GDPR is the most unifying thing to happen to the EU in a while

The European Union’s new law on personal data privacy is a “game changer.”
The European Union’s new law on personal data privacy is a “game changer.”
Image: AP Photo/Vadim Ghirda
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Brexit, anti-establishment populism, divisive refugee policies… these are just a few of the issues driving a wedge between countries in the European Union at the moment. However, the General Data Protection Regulation (GDPR) is not one of them. In fact, the sweeping legislation governing personal data is being hailed by many as a far-reaching triumph for human rights.

GDPR goes live across the EU on Friday (May 25). The rules are designed to give people the right to know and control the information that companies and other institutions hold on them. It will affect every company around the world that has any contact with European consumers.

From now on, it will be the responsibility of companies—and companies up and down their data supply chains—to get consumers’ consent to hold their data, or face fines of up to 4% of global revenue.

The financial implication of breaking the new rules explains the recent deluge of serious-sounding emails that have clogged inboxes around the world with requests for consent to share your personal data. “GDPR” even rose above Beyoncé as a Google search term this week.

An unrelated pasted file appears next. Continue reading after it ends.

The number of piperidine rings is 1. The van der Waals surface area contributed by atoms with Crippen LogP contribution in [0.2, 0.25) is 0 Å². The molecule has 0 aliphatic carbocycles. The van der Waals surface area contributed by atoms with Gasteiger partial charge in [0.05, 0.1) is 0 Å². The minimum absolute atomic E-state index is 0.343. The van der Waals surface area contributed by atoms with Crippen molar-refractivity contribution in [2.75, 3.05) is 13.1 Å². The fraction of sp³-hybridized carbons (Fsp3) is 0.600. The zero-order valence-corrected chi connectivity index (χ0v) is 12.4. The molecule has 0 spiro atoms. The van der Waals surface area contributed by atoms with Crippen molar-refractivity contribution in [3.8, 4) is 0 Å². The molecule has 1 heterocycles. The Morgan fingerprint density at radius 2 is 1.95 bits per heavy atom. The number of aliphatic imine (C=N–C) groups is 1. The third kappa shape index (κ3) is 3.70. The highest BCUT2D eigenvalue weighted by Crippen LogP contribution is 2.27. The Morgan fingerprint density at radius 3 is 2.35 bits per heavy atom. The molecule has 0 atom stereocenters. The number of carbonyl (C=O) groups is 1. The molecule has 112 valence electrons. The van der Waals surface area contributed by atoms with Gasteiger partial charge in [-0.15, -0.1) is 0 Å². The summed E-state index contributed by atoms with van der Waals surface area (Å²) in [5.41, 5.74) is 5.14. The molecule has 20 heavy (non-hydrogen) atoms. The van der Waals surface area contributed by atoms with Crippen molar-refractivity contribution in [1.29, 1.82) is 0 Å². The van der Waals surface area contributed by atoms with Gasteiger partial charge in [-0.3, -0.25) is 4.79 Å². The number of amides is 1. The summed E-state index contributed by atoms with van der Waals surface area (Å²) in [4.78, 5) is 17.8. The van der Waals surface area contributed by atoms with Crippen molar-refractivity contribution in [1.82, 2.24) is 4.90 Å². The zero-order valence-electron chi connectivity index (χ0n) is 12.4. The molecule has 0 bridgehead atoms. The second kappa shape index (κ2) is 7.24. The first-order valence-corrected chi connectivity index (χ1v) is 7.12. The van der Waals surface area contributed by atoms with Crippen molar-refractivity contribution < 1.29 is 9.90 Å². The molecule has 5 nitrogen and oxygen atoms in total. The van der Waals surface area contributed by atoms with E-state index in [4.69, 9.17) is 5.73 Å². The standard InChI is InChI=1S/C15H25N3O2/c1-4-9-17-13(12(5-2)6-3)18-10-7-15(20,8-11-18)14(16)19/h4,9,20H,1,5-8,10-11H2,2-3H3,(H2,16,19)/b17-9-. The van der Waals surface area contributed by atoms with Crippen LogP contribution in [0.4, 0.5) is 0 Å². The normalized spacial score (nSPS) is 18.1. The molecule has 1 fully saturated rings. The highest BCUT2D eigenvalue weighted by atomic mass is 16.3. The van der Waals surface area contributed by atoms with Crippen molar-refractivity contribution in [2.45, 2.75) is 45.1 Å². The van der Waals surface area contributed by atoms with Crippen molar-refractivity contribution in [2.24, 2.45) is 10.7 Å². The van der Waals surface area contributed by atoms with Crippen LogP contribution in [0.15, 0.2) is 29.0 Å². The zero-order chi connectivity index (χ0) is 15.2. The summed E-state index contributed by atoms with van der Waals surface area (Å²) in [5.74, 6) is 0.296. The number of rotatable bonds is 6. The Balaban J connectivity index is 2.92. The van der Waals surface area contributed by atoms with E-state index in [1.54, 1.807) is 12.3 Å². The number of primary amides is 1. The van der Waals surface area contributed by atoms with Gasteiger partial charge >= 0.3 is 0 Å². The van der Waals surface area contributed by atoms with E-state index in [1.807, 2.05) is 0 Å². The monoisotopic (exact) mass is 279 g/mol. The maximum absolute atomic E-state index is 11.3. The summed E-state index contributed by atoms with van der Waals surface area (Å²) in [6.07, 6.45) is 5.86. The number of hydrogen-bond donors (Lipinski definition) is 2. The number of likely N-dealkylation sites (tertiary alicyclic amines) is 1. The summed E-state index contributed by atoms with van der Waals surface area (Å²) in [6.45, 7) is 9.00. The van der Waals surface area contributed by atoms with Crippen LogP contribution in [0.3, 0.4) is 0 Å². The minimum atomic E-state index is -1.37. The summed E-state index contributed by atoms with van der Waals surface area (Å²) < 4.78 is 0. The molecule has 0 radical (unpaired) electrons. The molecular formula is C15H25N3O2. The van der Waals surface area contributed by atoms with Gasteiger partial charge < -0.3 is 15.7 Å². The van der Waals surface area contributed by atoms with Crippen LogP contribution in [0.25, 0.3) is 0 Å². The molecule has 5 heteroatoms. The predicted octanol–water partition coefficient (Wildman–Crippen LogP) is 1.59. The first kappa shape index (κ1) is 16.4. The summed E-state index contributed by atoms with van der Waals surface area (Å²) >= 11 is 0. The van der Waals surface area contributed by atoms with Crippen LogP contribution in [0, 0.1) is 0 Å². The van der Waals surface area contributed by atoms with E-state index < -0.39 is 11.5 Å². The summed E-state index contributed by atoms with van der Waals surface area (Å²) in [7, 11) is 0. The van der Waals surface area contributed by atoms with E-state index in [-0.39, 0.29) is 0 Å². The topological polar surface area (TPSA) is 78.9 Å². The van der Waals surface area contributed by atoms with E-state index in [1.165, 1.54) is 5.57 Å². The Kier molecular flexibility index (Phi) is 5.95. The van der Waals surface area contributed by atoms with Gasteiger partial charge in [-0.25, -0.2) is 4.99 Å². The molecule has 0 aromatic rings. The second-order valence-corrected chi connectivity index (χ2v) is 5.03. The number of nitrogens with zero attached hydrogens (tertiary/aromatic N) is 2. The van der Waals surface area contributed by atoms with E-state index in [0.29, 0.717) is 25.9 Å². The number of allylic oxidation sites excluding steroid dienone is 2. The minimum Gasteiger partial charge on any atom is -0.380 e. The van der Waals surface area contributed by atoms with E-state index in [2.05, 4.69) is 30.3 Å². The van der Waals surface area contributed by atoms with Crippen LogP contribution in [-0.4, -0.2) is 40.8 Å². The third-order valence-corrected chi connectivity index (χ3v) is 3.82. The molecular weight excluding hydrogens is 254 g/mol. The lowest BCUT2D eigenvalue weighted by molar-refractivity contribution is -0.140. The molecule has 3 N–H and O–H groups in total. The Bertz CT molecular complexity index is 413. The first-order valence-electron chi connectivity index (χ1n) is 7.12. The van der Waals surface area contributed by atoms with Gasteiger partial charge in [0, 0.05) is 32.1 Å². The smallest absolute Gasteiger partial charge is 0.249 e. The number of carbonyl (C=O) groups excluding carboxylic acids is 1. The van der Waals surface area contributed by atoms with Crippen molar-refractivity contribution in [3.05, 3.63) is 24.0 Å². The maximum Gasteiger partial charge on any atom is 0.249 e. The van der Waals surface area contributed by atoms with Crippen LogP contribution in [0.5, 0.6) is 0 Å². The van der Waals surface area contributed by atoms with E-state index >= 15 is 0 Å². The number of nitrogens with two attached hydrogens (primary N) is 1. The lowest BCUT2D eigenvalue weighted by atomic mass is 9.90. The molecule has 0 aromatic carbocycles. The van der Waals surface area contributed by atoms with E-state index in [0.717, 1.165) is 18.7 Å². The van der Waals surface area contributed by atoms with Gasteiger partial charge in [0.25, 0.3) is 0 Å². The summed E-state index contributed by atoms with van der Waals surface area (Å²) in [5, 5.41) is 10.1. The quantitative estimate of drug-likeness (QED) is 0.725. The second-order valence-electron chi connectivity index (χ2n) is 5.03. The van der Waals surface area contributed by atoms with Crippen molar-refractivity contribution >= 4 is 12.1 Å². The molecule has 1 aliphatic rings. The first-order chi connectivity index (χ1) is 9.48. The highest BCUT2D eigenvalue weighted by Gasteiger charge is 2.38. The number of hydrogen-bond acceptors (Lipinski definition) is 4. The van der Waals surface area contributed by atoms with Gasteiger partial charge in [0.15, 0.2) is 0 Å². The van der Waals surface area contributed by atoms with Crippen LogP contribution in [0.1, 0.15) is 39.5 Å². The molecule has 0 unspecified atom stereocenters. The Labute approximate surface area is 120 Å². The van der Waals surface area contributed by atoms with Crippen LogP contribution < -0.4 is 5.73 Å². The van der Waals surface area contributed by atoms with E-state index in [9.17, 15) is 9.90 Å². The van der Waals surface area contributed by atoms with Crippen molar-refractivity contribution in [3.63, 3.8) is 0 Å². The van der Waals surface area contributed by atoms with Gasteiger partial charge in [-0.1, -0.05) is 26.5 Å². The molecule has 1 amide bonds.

Getting 28 countries to agree on the fine print of the law took around six years. The actual concept dates back to the 2007 Lisbon Treaty, which introduced the right to data protection as a new human right.

“GDPR is intended to ensure that human rights are embedded inside commercial and state treatment of people’s data,” said Simon McGarr, director of Data Compliance Europe, a GDPR data protection consultancy. “This is different to the US, which does not take a human-rights based approach to data and indeed doesn’t even have a principle of data protection built into their systems.”

He noted that the EU has built up decades of case law on what is personal data. It also incorporates knowledge of Europe’s history, namely about how personal information was abused by totalitarian states, to inform how seriously it takes individuals’ human rights when it comes to information about them. “That’s not an experience shared by the United States, where data trading is actually a significant industry onto itself,” McGarr said.

Of course, it’s not just the lessons of history that have stoked people’s fears about how their data is used. A number of high-profile scandals, most recently with Facebook and Cambridge Analytica, have raised anxiety levels about how every move online can be harvested and traded.

Paul Jordan, European managing director of the International Association of Privacy Professionals, described the new legislation as a “game changer,” and believes it is one of the EU’s crowning achievements.

The law will not only force companies to tighten up the way they collect and use data, but could also turn better data-management practices into a feature of business models. “I think the smart companies are the companies who will not only see GDPR as a legal compliance requirement but also turn it into business enhancement,” Jordan said.

Despite all the grumbling about the new law’s reach and the cost of compliance, it could, Jordan added, encourage companies to build “a new trust paradigm with their customer base.”